October 23, 2006

Tropical Seas Sink Hockey Stick

Defending the “Hockey Stick” depiction of hemispheric or global temperature for the past 1,000 years just got a lot tougher. The “Hockey Stick” curiously wipes out the “Medieval Warm Period” of 1,000 years ago and the “Little Ice Age” that began 450 years ago and ended around 1900. We are supposed to look at the blade of the stick and conclude that the warming of the past 100 years is completely unlike anything seen for at least 1,000 years. It comes as no surprise that the “Hockey Stick” is prominently presented in many of the documents of the Intergovernmental Panel on Climate Change (IPCC). Defenders of the “Hockey Stick” make claims that the Medieval Warm Period and Little Ice Age were confined to the mid-to-high latitudes of the Northern Hemisphere and not felt throughout the rest of the world. This always seemed odd to us at World Climate Report given that variations of solar output seem to explain the higher temperatures 1,000 years ago and the colder temperatures of the Little Ice Age.

Figure 1. IPCC Northern Hemispheric temperature reconstruction for the past 1,000 years.

The latest headache for “stick” supporters is an article by Alicia Newton of the University of South Carolina and two associates published in Geophysical Research Letters. Attention is placed on the Indo-Pacific Warm Pool located in the waters of Indonesia. Unlike Las Vegas, what happens in the Indo-Pacific Warm Pool does not stay in the Indo-Pacific Warm Pool. The authors note that “The Indo-Pacific Warm Pool (IPWP) is one of the warmest regions in the modern oceans, and consequently, air-sea interactions in this region strongly influence global heat and water vapor exchange between the ocean and atmosphere.” What happens there substantially impacts the El Niño – Southern Oscillation (ENSO) cycle on time frames of 5 to 10 years and the Pacific Decadal Oscillation (PDO) on the time scale of decades. Teleconnections with ENSO and PDO ultimately mean that variations in Indo-Pacific Warm Pool impact variations in climate in many parts of the world.

Newton et al. analyzed a core collected aboard the Marion Dufrense in 1998 drilled at 5°12.07 S, 117°29.20 E from a water depth of 1185 m. They note that “the average Holocene sedimentation rate at this location is well over 100 cm per 1,000 years, making it an ideal core for high resolution studies of hydrographic changes in the Makassar Strait.” The core contains the fossil remains of planktonic foraminifera, and the fossil shells can be tested for levels of magnesium, calcium, and oxygen 18 isotope. These chemical properties of the shells are related to sea surface temperature and salinity of the water (which is related to rainfall levels). Incredibly, the fossil remains of the planktonic foraminifera preserve a history of climate in the Indo-Pacific Warm Pool area over the past 1,000 years.

Regarding sea surface temperature (SST) and sea surface salinity (SSS), Newton et al. report “The SST and SSS estimates for the southern Makassar Strait primarily range from 28 to 30°C and 33.5 to 36.0, respectively, over the entire time period. The average modern summer SST and SSS are 29°C and 35, respectively. The period from ~1000 to 1400 AD is marked by the warmest temperatures and highest salinities. During this time interval, the average SSTs were between 29–30°C (mean of 29.4°C) and salinities fluctuated between ~34–35.8 (mean of 34.9), and are very similar to present day conditions in this area. This 400-year long period of warm temperatures and high salinities is equivalent in age to the Medieval Warm Period (MWP), a time when radiative forcing was high.” In other words, the sea surface temperatures in the Makassar Strait were higher in the Medieval Warm Period than they are today. If nothing else, the Medieval Warm Period stands out loud and clear in the temperature reconstruction (see below).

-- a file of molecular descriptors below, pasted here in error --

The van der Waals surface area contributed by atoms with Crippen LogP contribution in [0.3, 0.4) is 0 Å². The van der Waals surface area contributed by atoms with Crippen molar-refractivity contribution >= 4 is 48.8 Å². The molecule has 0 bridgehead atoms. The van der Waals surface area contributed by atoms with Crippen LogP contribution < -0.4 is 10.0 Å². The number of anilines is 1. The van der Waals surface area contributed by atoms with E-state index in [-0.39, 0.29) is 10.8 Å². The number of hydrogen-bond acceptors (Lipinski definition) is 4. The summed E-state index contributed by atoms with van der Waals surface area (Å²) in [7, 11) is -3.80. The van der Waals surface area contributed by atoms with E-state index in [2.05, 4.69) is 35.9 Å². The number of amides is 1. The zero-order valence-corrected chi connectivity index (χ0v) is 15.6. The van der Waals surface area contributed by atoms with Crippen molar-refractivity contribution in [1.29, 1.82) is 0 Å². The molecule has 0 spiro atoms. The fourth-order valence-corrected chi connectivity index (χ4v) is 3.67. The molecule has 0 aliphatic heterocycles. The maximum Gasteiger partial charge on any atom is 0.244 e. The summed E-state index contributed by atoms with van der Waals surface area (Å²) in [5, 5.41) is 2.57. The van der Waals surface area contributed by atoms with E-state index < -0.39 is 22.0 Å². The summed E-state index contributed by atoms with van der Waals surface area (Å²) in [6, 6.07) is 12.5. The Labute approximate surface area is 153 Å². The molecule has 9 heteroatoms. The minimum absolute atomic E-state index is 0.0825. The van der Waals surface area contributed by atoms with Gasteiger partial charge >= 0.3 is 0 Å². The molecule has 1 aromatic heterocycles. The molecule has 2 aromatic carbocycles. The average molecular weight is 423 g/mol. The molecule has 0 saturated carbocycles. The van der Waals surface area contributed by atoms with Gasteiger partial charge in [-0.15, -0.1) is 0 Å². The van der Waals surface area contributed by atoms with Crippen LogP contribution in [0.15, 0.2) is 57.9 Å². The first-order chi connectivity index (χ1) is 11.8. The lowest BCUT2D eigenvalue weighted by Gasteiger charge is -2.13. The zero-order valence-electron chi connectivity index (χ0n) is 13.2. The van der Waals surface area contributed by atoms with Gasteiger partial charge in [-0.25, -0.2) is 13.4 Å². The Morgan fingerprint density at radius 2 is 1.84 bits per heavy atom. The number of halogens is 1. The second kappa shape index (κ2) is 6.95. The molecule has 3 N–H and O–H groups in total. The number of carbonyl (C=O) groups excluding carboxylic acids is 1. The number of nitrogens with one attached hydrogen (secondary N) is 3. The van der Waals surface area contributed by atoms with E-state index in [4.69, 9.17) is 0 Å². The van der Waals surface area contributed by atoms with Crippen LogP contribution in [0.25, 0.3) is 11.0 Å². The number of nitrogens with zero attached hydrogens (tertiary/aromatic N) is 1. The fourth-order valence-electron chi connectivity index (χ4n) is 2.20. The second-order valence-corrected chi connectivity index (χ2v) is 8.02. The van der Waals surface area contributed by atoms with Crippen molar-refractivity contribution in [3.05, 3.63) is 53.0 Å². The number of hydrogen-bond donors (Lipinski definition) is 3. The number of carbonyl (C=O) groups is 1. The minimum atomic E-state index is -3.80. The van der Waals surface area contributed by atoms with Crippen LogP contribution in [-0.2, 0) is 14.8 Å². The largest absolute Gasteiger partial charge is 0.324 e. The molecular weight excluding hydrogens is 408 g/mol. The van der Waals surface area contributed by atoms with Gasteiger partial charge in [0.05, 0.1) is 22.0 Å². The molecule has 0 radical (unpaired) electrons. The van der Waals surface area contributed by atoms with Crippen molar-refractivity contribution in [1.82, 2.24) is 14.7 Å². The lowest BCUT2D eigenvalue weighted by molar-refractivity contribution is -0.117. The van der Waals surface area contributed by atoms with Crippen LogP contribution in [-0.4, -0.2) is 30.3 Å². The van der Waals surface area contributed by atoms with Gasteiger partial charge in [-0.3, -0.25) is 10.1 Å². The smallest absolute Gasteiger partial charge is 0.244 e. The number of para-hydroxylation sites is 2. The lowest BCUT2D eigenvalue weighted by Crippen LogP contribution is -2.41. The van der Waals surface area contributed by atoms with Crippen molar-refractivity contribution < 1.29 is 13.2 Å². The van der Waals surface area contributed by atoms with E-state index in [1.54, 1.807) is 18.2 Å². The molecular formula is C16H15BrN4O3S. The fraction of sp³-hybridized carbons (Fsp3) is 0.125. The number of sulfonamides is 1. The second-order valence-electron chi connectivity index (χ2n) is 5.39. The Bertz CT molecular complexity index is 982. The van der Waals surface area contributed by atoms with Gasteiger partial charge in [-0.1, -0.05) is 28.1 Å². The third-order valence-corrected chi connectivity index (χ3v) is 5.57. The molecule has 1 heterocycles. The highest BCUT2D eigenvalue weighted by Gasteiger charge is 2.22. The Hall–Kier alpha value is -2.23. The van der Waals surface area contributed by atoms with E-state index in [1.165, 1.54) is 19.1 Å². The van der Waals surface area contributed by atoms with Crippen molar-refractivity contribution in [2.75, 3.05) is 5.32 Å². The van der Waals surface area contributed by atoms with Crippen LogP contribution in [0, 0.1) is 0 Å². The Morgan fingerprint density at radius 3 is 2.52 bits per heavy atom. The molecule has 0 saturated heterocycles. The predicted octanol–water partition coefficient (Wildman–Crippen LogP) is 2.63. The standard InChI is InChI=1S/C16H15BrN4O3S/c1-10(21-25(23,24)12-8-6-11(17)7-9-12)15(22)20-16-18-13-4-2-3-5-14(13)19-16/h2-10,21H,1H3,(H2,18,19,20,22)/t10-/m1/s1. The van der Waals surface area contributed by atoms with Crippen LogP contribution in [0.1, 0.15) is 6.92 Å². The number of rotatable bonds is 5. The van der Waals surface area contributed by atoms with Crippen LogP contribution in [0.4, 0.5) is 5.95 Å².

Figure 2. Reconstructed sea surface temperatures from the Indo-Pacific Warm Pool

With respect to the Little Ice Age, Newton et al. report “Specifically, the SST record shows a distinct cooling trend beginning at ~1400 AD and lasting for several hundred years, a period equivalent in time to the Little Ice Age (LIA). In particular, the lowest temperatures (~28°C) occur around 1700 A.D., during the period of reduced solar intensity known as the Maunder Minimum.” Further, they write “These results clearly indicate a climatic cooling during the LIA that extended well outside the higher northern latitudes. In fact, the recognition that that tropical Pacific warm pool temperatures were as much as 1.5°C cooler during the LIA must be considered an important factor itself in establishing what caused the climate to cool as it did.”

Recall that this deep ocean core came from a tropical ocean 5° latitude south of the Equator. Yet, the planktonic foraminifera certainly noticed the Medieval Warm Period and the Little Ice Age and clearly recorded the signal in their fossil remains. It seems the only fossils not recording these two climate episodes are the fossils at the IPCC who continue defending the Hockey Stick.


Newton, A., R. Thunell, and L. Stott (2006), Climate and hydrographic variability in the Indo-Pacific Warm Pool during the last millennium, Geophysical Research Letters, 33, L19710, doi:10.1029/2006GL027234.

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